The strengthening shekel is beginning to take its toll on Israeli exports, the Manufacturers Association trade group warned Monday after two companies said they were shutting down operations in Israel.
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“The closure of the factories in the south is just the beginning, Others will be closing soon and there will be a big wave of layoffs,” said Shraga Brosh, the association’s president. “Factories in Israel are shutting down and laying off workers because many of them can’t continue to export competitively. We can still fly overseas cheaply, but who will have the money to fly if the Israeli economy begins to collapse?”
Brosh spoke a day after Visonic – a maker of location- and access-control systems, and owned by the U.S. company Johnson Controls, said it was closing its Kiryat Gat plant in southern Israel and moving operations to China in the second quarter of 2018. Sugat, a sugar producer, said it was shuttering its plant in the same city in the next six months and importing white sugar from Europe and Brazil instead.
The two companies’ moves come as the shekel trades at its strongest in close to three years against the U.S. dollar.
On Monday, the shekel’s Bank of Israel rate was set at 3.493 to the dollar, marking an appreciation of about 9% alone since the start of the year.
The Bank of Israel has intervened in the market periodically to stem the shekel’s advance, but its efforts have been overwhelmed by basic factors: Israeli economic growth has been strong; natural gas production has slashed energy imports; and dollars from foreign investment has poured into the country.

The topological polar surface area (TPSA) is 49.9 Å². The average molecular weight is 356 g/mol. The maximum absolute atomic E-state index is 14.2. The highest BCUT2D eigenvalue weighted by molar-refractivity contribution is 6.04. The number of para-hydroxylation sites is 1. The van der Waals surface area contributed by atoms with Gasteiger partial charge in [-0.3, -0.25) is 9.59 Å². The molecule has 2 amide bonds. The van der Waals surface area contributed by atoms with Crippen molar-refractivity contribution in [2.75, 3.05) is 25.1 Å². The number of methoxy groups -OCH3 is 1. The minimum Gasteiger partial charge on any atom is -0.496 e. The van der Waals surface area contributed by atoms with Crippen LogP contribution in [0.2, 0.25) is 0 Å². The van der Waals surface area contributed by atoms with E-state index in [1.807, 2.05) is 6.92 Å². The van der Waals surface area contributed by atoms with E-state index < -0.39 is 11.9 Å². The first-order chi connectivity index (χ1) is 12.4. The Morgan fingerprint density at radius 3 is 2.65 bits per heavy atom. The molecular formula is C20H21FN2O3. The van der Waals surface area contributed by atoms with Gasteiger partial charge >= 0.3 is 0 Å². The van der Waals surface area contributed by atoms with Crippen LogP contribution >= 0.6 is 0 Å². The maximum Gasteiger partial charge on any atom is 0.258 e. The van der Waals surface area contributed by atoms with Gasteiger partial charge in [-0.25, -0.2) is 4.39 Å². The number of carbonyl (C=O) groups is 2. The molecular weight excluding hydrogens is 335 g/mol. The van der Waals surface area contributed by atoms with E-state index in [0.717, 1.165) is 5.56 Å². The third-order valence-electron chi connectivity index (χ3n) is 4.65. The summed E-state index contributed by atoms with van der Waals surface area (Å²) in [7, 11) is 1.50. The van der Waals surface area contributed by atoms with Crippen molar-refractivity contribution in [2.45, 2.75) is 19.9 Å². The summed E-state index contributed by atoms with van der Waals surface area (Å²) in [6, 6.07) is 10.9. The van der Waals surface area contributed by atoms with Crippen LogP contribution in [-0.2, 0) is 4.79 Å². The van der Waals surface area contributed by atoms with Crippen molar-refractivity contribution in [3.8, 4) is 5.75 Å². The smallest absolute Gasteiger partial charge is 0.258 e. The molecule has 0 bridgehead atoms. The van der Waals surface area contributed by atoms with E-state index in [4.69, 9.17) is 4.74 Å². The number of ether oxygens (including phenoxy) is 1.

For Israeli exporters, the strong shekel has made their products less price-competitive, since their costs for wages, rent and many other things are in shekels while they price their products in dollars.
The Manufacturers Association said that since the start of 2016, the strong shekel has cost Israeli industry some $2 billion and has prevented the economy from realizing its full growth potential. In the years 2004 to 2007, exports accounted for 45% of total economic growth, but since 2008 its weight has shrunk to just 15%.
“Without the critical contribution of exports, the economy can’t grow at a rate of more than 2.9% a year, which is well under its potential,” said Brosh.
He said that, for now, companies were contending with lower profit margins due to the strong shekel, but that as time goes on they would simply lose orders and contracts.
Closing the Visonic plant will cost about 400 jobs, with a further 60 or so at Sugat’s. Itzik Saig, CEO of Osem, one of Israel’s biggest food makers, said Monday that his company was prepared to hire some 80 of them. It operates two plants in Kiryat Gat making prepared salads and baked goods, and in the first quarter of 2018 will open another to manufacture its popular children’s snack, Bamba.
Johnson Controls said its Tel Aviv research and development center, which employs 125 people, would not be affected by the closure of its southern plant.
Visonic was formed in 1973 and sold to Swiss company Tyco in 2011 for $100 million. The closure is part of a worldwide reorganization as Tyco merges with Johnson Controls.